Legal Implications of Occupational Health and Safety Legislation For Workplace Managers

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Workplace safety and health laws establish regulations designed to eliminate personal injuries and illnesses from occurring in the workplace. Generally laws consist primarily of Acts and subordinate legislation such as regulations.  In addition to this a number of other legislative instruments are available to the legislator to provide appropriate statutory instruments.

Safety and the law are being dealt with in a number of excellent available publications.  It is not the purpose of this article to address the complexities of the law, however, persons in a supervisory position should ensure that they are at least aware of the specific statutory requirements placed upon the position held.  It is the responsibility of each individual to establish the specific statutory duties placed upon the incumbent of any specific supervisory position.  In this article it is the aim to at least explain some of the more important legal terms in a language that a person who received very little legal training, can understand and interpret to prevent legal liabilities being incurred without even knowing about it.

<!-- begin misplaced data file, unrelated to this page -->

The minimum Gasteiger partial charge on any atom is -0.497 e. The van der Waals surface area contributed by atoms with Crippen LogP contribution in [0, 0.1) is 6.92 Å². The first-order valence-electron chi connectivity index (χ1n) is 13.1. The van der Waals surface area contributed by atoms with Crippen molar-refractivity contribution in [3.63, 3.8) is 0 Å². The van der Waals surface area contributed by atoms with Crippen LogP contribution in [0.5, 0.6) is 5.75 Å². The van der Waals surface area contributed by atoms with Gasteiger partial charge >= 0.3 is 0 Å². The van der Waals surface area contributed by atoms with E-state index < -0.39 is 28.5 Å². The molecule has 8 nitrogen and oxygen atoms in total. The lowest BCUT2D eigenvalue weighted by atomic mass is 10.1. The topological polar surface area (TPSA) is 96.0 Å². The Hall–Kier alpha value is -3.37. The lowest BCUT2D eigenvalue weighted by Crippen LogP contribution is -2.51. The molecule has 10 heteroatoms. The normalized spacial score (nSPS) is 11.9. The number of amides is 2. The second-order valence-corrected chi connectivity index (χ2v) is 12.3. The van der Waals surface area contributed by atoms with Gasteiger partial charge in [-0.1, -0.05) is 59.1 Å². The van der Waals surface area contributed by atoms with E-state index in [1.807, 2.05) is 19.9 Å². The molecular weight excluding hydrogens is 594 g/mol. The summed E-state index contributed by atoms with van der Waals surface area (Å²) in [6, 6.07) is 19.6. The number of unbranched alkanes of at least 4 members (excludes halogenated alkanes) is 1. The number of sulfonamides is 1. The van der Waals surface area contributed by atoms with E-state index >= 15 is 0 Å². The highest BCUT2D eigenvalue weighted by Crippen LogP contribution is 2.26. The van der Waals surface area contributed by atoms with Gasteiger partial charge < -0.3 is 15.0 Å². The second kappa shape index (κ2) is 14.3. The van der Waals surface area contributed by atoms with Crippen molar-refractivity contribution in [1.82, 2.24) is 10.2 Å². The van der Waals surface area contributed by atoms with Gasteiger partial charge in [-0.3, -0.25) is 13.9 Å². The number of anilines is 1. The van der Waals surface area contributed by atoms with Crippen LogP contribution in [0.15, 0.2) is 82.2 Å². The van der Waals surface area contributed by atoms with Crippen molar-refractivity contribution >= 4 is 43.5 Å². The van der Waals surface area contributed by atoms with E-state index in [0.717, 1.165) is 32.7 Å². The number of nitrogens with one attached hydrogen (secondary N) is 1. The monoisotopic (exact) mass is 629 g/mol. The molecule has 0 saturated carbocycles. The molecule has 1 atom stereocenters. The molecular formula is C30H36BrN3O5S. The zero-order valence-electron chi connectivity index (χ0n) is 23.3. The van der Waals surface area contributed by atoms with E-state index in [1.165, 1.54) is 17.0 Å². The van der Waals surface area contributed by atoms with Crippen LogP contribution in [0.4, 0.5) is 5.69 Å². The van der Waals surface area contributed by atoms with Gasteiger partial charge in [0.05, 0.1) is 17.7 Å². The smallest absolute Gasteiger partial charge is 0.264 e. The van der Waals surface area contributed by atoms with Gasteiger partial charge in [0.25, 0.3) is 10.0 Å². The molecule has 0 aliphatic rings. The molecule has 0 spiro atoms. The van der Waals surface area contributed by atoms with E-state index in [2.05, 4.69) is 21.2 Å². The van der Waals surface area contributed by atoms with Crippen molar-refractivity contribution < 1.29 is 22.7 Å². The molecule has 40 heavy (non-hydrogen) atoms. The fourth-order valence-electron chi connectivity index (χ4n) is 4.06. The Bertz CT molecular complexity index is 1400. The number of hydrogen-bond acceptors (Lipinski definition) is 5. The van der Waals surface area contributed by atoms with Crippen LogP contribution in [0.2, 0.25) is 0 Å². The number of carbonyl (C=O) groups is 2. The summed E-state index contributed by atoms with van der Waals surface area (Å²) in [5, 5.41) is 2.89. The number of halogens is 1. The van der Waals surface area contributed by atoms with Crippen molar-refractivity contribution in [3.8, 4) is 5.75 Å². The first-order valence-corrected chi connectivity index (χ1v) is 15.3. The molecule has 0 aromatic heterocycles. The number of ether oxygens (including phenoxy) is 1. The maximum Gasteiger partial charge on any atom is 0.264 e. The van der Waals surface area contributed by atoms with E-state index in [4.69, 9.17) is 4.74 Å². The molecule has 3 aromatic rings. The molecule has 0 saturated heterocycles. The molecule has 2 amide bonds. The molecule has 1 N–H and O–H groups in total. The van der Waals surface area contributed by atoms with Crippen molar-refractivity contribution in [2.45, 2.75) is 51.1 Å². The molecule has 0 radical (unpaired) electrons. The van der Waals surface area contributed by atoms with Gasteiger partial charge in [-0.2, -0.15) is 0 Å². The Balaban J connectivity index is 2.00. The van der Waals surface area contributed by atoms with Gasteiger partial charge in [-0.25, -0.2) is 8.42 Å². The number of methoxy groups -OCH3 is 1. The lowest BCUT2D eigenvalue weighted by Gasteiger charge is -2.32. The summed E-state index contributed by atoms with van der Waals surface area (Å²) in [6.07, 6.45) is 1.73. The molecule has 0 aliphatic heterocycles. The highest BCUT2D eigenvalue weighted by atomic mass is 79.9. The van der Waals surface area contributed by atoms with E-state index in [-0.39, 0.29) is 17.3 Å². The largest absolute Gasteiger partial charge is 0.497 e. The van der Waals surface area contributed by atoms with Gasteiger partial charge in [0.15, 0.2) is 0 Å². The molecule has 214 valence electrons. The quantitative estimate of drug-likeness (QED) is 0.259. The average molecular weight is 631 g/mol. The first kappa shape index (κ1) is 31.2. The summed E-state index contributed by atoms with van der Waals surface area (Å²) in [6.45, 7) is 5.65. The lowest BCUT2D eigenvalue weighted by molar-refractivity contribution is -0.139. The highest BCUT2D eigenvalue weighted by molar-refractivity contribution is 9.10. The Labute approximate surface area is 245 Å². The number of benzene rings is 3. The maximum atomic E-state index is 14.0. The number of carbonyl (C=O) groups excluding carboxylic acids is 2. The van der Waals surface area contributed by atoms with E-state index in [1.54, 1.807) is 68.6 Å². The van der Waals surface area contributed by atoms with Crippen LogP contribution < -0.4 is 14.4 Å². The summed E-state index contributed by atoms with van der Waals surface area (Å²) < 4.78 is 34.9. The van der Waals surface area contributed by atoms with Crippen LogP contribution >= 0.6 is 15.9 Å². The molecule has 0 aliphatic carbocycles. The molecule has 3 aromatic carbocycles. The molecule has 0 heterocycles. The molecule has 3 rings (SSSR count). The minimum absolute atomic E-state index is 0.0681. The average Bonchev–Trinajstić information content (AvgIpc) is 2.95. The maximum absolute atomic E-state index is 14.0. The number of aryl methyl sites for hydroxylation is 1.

Legal liability can be explained as an obligation of one party to another that is enforceable through a court. This type of liability is a fundamental aspect of law, it should be understood that a legal liability may arise for a number of different reasons.  These include but are not limited to duties arising from the entering into special agreements such as contracts, in the carrying out of a fiduciary duty or placed on a person or group of persons by an act of Government.  The manager, supervisor and employee should also note that an employment contract can place specific legal liabilities on him or her by explicit or implicit clauses in their employment contract, as well as by the relevant occupational health and safety legislation, applicable to the particular industry.